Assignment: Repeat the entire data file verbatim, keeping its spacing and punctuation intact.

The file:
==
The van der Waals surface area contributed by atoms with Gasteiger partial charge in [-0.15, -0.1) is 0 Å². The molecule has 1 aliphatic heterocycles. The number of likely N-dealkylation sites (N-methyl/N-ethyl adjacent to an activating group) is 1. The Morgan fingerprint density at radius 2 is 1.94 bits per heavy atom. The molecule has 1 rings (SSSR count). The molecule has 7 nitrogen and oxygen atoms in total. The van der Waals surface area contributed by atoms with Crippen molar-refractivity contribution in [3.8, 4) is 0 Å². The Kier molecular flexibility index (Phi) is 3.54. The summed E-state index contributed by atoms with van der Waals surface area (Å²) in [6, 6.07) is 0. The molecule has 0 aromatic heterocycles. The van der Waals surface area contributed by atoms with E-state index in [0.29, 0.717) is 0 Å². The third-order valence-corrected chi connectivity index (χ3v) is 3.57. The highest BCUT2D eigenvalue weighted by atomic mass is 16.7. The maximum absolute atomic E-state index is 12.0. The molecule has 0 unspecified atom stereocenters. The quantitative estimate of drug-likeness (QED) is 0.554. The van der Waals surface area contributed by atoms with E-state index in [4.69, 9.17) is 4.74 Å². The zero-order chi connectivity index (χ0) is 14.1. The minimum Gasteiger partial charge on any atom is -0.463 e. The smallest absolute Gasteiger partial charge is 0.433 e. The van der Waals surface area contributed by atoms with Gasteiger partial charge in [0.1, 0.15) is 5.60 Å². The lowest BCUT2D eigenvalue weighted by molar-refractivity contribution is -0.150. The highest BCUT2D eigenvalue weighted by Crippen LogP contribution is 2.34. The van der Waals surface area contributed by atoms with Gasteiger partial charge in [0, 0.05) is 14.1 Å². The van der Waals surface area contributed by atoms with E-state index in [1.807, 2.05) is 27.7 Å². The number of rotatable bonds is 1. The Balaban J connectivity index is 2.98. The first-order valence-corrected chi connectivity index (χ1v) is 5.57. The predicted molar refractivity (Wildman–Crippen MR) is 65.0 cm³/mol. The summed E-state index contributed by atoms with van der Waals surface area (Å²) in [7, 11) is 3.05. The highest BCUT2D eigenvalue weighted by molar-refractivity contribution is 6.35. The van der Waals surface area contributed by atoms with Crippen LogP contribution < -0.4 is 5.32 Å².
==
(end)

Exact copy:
The van der Waals surface area contributed by atoms with Gasteiger partial charge in [-0.15, -0.1) is 0 Å². The molecule has 1 aliphatic heterocycles. The number of likely N-dealkylation sites (N-methyl/N-ethyl adjacent to an activating group) is 1. The Morgan fingerprint density at radius 2 is 1.94 bits per heavy atom. The molecule has 1 rings (SSSR count). The molecule has 7 nitrogen and oxygen atoms in total. The van der Waals surface area contributed by atoms with Crippen molar-refractivity contribution in [3.8, 4) is 0 Å². The Kier molecular flexibility index (Phi) is 3.54. The summed E-state index contributed by atoms with van der Waals surface area (Å²) in [6, 6.07) is 0. The molecule has 0 aromatic heterocycles. The van der Waals surface area contributed by atoms with E-state index in [0.29, 0.717) is 0 Å². The third-order valence-corrected chi connectivity index (χ3v) is 3.57. The highest BCUT2D eigenvalue weighted by atomic mass is 16.7. The maximum absolute atomic E-state index is 12.0. The molecule has 0 unspecified atom stereocenters. The quantitative estimate of drug-likeness (QED) is 0.554. The van der Waals surface area contributed by atoms with E-state index in [4.69, 9.17) is 4.74 Å². The zero-order chi connectivity index (χ0) is 14.1. The minimum Gasteiger partial charge on any atom is -0.463 e. The smallest absolute Gasteiger partial charge is 0.433 e. The van der Waals surface area contributed by atoms with Gasteiger partial charge in [0.1, 0.15) is 5.60 Å². The lowest BCUT2D eigenvalue weighted by molar-refractivity contribution is -0.150. The highest BCUT2D eigenvalue weighted by Crippen LogP contribution is 2.34. The van der Waals surface area contributed by atoms with Gasteiger partial charge in [0, 0.05) is 14.1 Å². The van der Waals surface area contributed by atoms with E-state index in [1.807, 2.05) is 27.7 Å². The number of rotatable bonds is 1. The Balaban J connectivity index is 2.98. The first-order valence-corrected chi connectivity index (χ1v) is 5.57. The predicted molar refractivity (Wildman–Crippen MR) is 65.0 cm³/mol. The summed E-state index contributed by atoms with van der Waals surface area (Å²) in [7, 11) is 3.05. The highest BCUT2D eigenvalue weighted by molar-refractivity contribution is 6.35. The van der Waals surface area contributed by atoms with Crippen LogP contribution < -0.4 is 5.32 Å².